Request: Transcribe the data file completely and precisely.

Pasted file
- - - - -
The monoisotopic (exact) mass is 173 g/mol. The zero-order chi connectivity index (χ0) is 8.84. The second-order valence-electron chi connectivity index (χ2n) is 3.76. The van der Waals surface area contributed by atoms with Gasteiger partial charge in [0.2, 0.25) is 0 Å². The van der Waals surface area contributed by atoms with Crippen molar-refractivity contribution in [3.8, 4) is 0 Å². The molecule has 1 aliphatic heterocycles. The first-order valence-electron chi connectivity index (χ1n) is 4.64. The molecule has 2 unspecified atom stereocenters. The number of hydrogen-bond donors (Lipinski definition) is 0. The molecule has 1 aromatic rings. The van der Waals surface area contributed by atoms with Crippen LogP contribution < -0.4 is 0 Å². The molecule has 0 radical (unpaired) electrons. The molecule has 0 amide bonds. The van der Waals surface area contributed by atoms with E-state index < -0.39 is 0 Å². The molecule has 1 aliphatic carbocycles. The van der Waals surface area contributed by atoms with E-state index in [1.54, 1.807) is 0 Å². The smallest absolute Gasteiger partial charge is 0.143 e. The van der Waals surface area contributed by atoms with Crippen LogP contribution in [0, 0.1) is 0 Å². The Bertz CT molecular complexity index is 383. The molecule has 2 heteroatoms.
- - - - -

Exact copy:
The monoisotopic (exact) mass is 173 g/mol. The zero-order chi connectivity index (χ0) is 8.84. The second-order valence-electron chi connectivity index (χ2n) is 3.76. The van der Waals surface area contributed by atoms with Gasteiger partial charge in [0.2, 0.25) is 0 Å². The van der Waals surface area contributed by atoms with Crippen molar-refractivity contribution in [3.8, 4) is 0 Å². The molecule has 1 aliphatic heterocycles. The first-order valence-electron chi connectivity index (χ1n) is 4.64. The molecule has 2 unspecified atom stereocenters. The number of hydrogen-bond donors (Lipinski definition) is 0. The molecule has 1 aromatic rings. The van der Waals surface area contributed by atoms with Crippen LogP contribution < -0.4 is 0 Å². The molecule has 0 radical (unpaired) electrons. The molecule has 0 amide bonds. The van der Waals surface area contributed by atoms with E-state index < -0.39 is 0 Å². The molecule has 1 aliphatic carbocycles. The van der Waals surface area contributed by atoms with E-state index in [1.54, 1.807) is 0 Å². The smallest absolute Gasteiger partial charge is 0.143 e. The van der Waals surface area contributed by atoms with Crippen LogP contribution in [0, 0.1) is 0 Å². The Bertz CT molecular complexity index is 383. The molecule has 2 heteroatoms.